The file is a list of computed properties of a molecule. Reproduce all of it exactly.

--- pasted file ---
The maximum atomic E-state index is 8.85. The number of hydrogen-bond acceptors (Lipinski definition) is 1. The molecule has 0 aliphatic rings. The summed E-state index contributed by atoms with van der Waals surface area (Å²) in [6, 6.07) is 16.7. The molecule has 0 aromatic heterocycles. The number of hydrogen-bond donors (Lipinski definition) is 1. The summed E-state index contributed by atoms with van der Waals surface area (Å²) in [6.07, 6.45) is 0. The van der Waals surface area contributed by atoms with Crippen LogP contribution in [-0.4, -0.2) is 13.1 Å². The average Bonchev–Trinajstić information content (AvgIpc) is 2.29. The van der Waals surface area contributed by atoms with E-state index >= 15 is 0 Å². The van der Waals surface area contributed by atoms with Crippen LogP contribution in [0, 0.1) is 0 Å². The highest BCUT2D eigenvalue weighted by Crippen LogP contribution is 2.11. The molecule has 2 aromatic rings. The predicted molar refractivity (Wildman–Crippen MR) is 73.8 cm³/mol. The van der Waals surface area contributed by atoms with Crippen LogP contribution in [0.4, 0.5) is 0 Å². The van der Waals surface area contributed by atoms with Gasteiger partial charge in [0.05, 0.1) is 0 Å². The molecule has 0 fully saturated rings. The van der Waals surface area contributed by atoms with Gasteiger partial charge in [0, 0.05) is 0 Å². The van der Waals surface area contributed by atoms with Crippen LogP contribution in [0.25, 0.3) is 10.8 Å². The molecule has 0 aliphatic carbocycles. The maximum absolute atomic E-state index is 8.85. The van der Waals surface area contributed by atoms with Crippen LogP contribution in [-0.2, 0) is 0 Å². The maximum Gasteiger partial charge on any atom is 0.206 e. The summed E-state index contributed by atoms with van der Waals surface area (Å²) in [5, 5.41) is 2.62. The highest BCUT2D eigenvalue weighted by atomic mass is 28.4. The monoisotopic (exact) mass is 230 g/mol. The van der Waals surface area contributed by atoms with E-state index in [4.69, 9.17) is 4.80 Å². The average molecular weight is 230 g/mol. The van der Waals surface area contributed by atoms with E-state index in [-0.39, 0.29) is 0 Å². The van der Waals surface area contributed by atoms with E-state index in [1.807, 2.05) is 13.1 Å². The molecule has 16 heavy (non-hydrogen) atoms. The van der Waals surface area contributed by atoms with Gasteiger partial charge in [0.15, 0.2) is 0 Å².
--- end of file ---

The maximum atomic E-state index is 8.85. The number of hydrogen-bond acceptors (Lipinski definition) is 1. The molecule has 0 aliphatic rings. The summed E-state index contributed by atoms with van der Waals surface area (Å²) in [6, 6.07) is 16.7. The molecule has 0 aromatic heterocycles. The number of hydrogen-bond donors (Lipinski definition) is 1. The summed E-state index contributed by atoms with van der Waals surface area (Å²) in [6.07, 6.45) is 0. The van der Waals surface area contributed by atoms with Crippen LogP contribution in [-0.4, -0.2) is 13.1 Å². The average Bonchev–Trinajstić information content (AvgIpc) is 2.29. The van der Waals surface area contributed by atoms with E-state index >= 15 is 0 Å². The van der Waals surface area contributed by atoms with Crippen LogP contribution in [0, 0.1) is 0 Å². The highest BCUT2D eigenvalue weighted by Crippen LogP contribution is 2.11. The molecule has 2 aromatic rings. The predicted molar refractivity (Wildman–Crippen MR) is 73.8 cm³/mol. The van der Waals surface area contributed by atoms with Crippen LogP contribution in [0.4, 0.5) is 0 Å². The van der Waals surface area contributed by atoms with Gasteiger partial charge in [0.05, 0.1) is 0 Å². The molecule has 0 fully saturated rings. The van der Waals surface area contributed by atoms with Gasteiger partial charge in [0, 0.05) is 0 Å². The van der Waals surface area contributed by atoms with Crippen LogP contribution in [0.25, 0.3) is 10.8 Å². The molecule has 0 aliphatic carbocycles. The maximum absolute atomic E-state index is 8.85. The van der Waals surface area contributed by atoms with Crippen LogP contribution in [-0.2, 0) is 0 Å². The maximum Gasteiger partial charge on any atom is 0.206 e. The summed E-state index contributed by atoms with van der Waals surface area (Å²) in [5, 5.41) is 2.62. The highest BCUT2D eigenvalue weighted by atomic mass is 28.4. The monoisotopic (exact) mass is 230 g/mol. The van der Waals surface area contributed by atoms with E-state index in [4.69, 9.17) is 4.80 Å². The average molecular weight is 230 g/mol. The van der Waals surface area contributed by atoms with E-state index in [-0.39, 0.29) is 0 Å². The van der Waals surface area contributed by atoms with E-state index in [1.807, 2.05) is 13.1 Å². The molecule has 16 heavy (non-hydrogen) atoms. The van der Waals surface area contributed by atoms with Gasteiger partial charge in [0.15, 0.2) is 0 Å².